The Nuclear Regulatory Commission, which regulates commercial nuclear power plants in this country, has renewed and extended the Columbia nuclear plant’s 40-year operating license to 2043, even though it wasn’t due to expire until 2023.
By Paul Koberstein
The early license renewal meant the plant’s aging components received at age 29 the kind of scrutiny they were originally scheduled to receive at around age 40. But as it turned out, the schedule wasn’t the only thing that was short-circuited. In its haste to reissue the license, the NRC missed a few things. It failed to disclose, discuss or assess the plant’s full range of safety and environmental impacts, such as the ones discussed below.
Charles H. Eccleston, a project manager with the NRC’s Office of License Renewal until he left in 2010, said in an interview that the omissions discovered by Cascadia Times appear to have violated both the NRC’s own regulations and the National Environmental Policy Act (NEPA). The NRC’s rules and NEPA, the nation’s primary environmental law, each requires the NRC to fully disclose these impacts in an Environmental Impact Statement (EIS). The NRC did produce an EIS in April 2012, but the 300-page tome appears to be little more than boilerplate.
“During its license renewal process, NRC either intentionally covered up critical safety and decision-making issues or never discovered them in its process of preparing an EIS to extend the operating life by an additional 20 years,” Eccleston said in an online interview.
“If the former is true, the agency has conspired to withhold critical safety and decision-making information from the public, stakeholders, Congress, and the decision-maker. If the latter is true, the agency is guilty of gross negligence in executing its safety, environmental, and review responsibilities. In either case, the public is left to wonder about what other critical safety issues may also have not been reviewed or disclosed.”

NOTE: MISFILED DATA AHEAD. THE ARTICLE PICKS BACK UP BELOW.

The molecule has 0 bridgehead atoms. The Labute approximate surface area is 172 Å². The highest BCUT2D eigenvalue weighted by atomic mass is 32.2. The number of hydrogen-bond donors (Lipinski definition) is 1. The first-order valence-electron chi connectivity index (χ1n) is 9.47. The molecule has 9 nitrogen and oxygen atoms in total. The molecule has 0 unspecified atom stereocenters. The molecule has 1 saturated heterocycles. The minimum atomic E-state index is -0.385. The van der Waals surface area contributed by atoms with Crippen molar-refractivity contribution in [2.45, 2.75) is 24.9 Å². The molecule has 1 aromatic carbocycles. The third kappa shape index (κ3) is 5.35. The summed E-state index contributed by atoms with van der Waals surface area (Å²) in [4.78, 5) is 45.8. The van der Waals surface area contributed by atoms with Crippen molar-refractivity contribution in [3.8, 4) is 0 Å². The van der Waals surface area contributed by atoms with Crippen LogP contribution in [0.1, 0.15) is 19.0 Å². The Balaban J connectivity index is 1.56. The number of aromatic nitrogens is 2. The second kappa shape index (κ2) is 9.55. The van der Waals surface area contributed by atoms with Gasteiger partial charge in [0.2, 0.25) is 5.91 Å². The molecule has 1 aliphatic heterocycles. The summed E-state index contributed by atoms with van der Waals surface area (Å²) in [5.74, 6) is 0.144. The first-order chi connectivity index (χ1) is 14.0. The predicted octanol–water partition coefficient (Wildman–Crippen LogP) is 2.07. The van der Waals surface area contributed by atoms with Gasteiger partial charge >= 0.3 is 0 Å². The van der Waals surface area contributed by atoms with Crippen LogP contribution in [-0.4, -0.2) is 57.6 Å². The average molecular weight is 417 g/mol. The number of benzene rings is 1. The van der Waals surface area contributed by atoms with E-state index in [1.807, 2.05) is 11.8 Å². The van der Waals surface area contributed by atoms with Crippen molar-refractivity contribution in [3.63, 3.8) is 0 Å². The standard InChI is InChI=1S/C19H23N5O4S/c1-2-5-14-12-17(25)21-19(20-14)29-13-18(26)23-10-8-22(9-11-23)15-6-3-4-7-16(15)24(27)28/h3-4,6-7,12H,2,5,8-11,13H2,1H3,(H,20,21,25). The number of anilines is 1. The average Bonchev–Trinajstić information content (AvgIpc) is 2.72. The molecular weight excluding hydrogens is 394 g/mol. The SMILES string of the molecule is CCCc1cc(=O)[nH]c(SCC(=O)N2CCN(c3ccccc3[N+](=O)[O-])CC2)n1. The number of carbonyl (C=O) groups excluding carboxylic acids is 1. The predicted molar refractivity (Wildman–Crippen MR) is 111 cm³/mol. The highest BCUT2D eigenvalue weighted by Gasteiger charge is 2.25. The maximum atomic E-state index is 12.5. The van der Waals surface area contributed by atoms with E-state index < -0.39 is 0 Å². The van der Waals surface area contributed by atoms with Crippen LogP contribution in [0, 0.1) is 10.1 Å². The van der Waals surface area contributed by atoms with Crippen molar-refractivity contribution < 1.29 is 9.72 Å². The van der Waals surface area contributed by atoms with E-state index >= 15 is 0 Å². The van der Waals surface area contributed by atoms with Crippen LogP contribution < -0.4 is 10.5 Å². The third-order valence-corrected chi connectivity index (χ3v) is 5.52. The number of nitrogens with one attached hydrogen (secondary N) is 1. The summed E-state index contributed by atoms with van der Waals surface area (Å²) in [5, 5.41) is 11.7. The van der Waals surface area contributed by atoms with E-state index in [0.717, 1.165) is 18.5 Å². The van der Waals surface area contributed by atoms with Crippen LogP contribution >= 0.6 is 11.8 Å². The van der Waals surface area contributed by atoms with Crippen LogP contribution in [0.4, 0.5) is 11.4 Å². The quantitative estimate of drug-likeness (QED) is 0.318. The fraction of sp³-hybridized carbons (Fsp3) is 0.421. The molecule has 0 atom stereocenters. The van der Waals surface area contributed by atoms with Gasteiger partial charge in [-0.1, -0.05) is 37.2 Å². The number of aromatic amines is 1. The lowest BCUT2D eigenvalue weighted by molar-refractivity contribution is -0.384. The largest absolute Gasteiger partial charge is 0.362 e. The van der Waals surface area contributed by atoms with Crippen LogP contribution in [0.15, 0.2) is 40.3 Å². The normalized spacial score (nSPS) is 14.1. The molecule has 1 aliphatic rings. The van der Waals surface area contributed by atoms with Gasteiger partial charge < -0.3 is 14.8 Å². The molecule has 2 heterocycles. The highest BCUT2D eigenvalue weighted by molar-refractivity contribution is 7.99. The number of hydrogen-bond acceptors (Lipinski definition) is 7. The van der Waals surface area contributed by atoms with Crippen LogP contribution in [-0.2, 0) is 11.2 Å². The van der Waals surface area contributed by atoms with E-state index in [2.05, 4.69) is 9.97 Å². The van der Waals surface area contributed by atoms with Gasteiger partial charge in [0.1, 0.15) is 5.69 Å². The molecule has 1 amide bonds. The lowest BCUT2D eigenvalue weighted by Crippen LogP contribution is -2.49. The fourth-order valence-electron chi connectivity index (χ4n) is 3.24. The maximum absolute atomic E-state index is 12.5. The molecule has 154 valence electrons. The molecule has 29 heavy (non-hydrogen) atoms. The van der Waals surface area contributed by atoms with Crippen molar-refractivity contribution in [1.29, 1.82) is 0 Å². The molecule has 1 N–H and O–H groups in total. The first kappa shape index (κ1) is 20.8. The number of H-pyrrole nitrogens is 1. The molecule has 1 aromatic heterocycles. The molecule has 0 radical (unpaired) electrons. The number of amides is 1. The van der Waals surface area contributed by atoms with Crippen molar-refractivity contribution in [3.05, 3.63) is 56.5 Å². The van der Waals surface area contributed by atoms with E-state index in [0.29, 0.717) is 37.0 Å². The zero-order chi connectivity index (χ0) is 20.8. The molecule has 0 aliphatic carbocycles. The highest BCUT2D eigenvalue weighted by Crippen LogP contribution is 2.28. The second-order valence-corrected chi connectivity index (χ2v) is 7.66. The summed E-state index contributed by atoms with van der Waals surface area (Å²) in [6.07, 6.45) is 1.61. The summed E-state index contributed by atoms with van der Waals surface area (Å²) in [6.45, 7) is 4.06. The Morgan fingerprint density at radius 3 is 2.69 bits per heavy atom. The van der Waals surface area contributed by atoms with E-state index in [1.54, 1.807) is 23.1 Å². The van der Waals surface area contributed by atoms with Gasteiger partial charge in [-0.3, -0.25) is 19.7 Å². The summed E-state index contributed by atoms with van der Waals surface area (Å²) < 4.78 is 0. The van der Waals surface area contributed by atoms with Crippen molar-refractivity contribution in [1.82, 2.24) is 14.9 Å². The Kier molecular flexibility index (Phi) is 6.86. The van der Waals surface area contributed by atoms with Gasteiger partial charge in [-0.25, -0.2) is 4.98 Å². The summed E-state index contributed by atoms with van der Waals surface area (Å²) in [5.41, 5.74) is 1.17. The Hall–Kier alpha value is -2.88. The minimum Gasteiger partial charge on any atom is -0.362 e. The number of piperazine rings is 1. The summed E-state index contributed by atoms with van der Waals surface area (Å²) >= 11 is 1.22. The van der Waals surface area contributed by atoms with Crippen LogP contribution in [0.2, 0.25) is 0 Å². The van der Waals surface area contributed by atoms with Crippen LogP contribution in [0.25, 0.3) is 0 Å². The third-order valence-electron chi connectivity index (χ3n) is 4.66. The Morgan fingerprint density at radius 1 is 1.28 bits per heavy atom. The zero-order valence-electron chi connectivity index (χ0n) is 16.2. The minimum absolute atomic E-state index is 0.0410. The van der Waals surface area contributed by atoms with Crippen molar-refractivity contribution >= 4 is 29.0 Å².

Perhaps the most disturbing conclusion, Eccleston said, is that these same practices may have been repeated at numerous other sites in the process of renewing their operating licenses.
“It is anyone’s guess as to how many other flawed licenses have been granted that did not disclose or adequately evaluate key safety and environmental concerns. The public could be faced with the nuclear equivalent of a ‘ticking time bomb.’”
The NRC has allowed plants all across the country to pursue early relicensing . The NRC so far has extended the licenses of 73 reactors out of 100 in total, with applications for another 18 pending. Each extension gives plants a 50 percent longer life span than provided by the original license.
The relicensing process forces the NRC to peer into its crystal ball and project how well the nation’s nuclear power plants will perform far into the future. NRC regulations require applicants to address the effects of aging at their plants and describe how those effects will be managed. The commission has the legal discretion to reject a license renewal if it finds that continued operation of a plant would endanger public health and safety or the environment, but has never made such a finding. In fact, it has never rejected a single application to extend a nuclear power plant’s original license.
The NRC’s Environmental Impact Statement on Columbia’s relicensing application provides no disclosure or discussion of:
- the so-called “gas bubble issue,” which could lead to a meltdown under certain accident scenarios, according to NRC analyses. Those concerns have been studied for more than a decade, but still have not been resolved, as was discussed in Part 1;
- the cracks in Columbia’s leaky condenser that were found in 2011. The NRC appears to have ignored a specific requirements that the condenser shell’s “structural integrity” be included as part of an “Aging Management Review” during the relicensing process. In addition, there was no disclosure of the high levels of radiation contamination in Columbia’s workplace, resulting in excessive contamination of workers. Both of these issues were discussed in Part 2;
- Columbia’s worsening record of safety violations, including the miscalibration of Reactor Building monitors that the plant said are important to the prevention of uncontrolled releases of gaseous radioactivity, which was discussed in Part 3;
- the frequent reliance on scrams to avoid accidents, described in Part 4; and
- the exponential growth in its radioactive air emissions as well as the radiation dosages it spread beyond its site boundary; described in Part 5.
“The hill of NRC faults and deceptive practices is growing by the week,” Eccleston said. “I now have a list of about 20 major problems that I believe NRC could be sued on and the list just keeps expanding.”